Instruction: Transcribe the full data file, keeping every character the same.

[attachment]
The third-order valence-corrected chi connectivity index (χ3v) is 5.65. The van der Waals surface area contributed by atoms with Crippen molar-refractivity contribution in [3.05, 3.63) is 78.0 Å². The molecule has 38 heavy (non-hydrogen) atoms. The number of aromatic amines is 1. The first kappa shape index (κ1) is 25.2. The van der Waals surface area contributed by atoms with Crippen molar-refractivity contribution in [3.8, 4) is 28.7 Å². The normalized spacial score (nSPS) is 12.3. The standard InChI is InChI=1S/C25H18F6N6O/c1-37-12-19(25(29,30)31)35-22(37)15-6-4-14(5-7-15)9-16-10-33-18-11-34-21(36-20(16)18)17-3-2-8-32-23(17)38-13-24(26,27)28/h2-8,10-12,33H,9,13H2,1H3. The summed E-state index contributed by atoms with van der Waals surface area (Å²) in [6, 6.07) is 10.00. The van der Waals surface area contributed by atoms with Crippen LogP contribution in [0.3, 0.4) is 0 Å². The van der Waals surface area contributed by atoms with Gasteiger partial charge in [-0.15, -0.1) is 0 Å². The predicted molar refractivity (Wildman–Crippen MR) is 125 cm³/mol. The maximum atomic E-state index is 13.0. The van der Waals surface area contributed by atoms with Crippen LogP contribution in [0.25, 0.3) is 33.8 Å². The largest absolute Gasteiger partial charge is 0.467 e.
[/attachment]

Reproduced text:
The third-order valence-corrected chi connectivity index (χ3v) is 5.65. The van der Waals surface area contributed by atoms with Crippen molar-refractivity contribution in [3.05, 3.63) is 78.0 Å². The molecule has 38 heavy (non-hydrogen) atoms. The number of aromatic amines is 1. The first kappa shape index (κ1) is 25.2. The van der Waals surface area contributed by atoms with Crippen molar-refractivity contribution in [3.8, 4) is 28.7 Å². The normalized spacial score (nSPS) is 12.3. The standard InChI is InChI=1S/C25H18F6N6O/c1-37-12-19(25(29,30)31)35-22(37)15-6-4-14(5-7-15)9-16-10-33-18-11-34-21(36-20(16)18)17-3-2-8-32-23(17)38-13-24(26,27)28/h2-8,10-12,33H,9,13H2,1H3. The summed E-state index contributed by atoms with van der Waals surface area (Å²) in [6, 6.07) is 10.00. The van der Waals surface area contributed by atoms with Crippen LogP contribution in [0.3, 0.4) is 0 Å². The van der Waals surface area contributed by atoms with Gasteiger partial charge in [-0.15, -0.1) is 0 Å². The predicted molar refractivity (Wildman–Crippen MR) is 125 cm³/mol. The maximum atomic E-state index is 13.0. The van der Waals surface area contributed by atoms with Crippen LogP contribution in [0.25, 0.3) is 33.8 Å². The largest absolute Gasteiger partial charge is 0.467 e.